The effects of sugars and growth regulators on embryo- and callusogenesis in isolated ovules culture of beetroot, Beta vulgaris L.

Document Type : Research Paper


Russian State Agrarian University - Moscow Timiryazev Agricultural Academy, Timiryazevskaya St. 49, Moscow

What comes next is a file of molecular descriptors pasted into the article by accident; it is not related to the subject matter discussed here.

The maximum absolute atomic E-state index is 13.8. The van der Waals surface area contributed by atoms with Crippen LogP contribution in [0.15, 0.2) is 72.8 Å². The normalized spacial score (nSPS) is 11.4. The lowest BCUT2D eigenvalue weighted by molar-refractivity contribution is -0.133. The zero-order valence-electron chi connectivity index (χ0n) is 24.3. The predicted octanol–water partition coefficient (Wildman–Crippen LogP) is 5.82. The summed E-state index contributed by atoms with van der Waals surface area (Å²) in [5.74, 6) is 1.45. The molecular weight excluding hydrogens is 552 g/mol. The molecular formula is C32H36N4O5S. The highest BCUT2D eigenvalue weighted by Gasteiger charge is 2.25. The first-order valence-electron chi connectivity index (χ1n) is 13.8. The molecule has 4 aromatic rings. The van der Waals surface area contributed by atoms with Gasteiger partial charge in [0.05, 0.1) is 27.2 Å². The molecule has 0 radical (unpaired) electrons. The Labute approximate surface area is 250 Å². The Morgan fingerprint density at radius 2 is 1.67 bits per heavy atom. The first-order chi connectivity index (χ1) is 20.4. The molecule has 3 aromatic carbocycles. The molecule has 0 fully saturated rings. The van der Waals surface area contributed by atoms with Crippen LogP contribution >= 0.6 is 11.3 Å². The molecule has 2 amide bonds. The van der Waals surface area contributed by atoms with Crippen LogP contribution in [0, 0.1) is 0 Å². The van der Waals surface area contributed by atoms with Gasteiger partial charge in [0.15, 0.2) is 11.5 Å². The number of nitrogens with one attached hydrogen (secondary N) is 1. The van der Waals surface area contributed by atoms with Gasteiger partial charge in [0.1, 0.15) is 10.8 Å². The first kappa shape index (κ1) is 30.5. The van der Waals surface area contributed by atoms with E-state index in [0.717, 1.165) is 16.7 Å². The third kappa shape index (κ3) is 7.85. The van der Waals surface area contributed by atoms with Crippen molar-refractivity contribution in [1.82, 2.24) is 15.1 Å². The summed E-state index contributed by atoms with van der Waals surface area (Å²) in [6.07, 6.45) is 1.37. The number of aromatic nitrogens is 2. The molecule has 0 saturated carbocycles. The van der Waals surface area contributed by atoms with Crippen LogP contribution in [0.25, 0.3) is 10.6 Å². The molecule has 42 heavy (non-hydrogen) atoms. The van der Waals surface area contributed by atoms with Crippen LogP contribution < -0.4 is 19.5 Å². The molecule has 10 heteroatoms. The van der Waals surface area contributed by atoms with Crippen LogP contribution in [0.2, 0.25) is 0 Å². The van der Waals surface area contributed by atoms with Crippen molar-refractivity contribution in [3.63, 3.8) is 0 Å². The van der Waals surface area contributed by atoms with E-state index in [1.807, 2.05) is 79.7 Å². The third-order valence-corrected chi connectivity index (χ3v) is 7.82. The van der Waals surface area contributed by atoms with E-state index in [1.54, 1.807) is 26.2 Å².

Haploid techniques have risen interest among researchers and breeders as they significantly reduce the time of creating pure lines in breeding programs, especially for biennial vegetable crops. The only way to produce doubled haploids used in representatives of the genus Beta is in vitro culture of non-pollinated ovules. This is a rather laborious method that requires manual labor to isolate beet ovules from flower buds, followed by their inoculation onto a culture medium. This method also has its drawback - the development of clones from the somatic tissues surrounding the embryo sac. At the same time, the yield of embryoids and subsequent regenerations is on average 12-14% of isolated ovules introduced into in vitro culture in the most responsive genotypes of sugar beet and 8% in beetroot. The selection of the optimal cultivation conditions for each genotype makes it possible to maximize the yield of regenerant plants in the culture of isolated ovules. This research is devoted to study the effect of various types of carbohydrates and growth regulators in the culture media on embryogenesis and callusogenesis in isolated ovules culture of five beetroot genotypes. We obtained embryoids and callus in isolated ovules culture of all studied genotypes using sucrose-based culture medium, while on a glucose- and fructose-based culture media or their combination, the number of callus and embryoids was much lower. Additionally, it has been shown that glucose has more negative effect on embryo- and callusogenesis than fructose. The addition of mannitol to the culture medium had a stimulatory effect on the ovules for one genotype only. The study of various combinations of phytohormones on 5 beetroot genotypes showed that gibberellic acid reduces the embryogenesis response of ovules in all genotypes.


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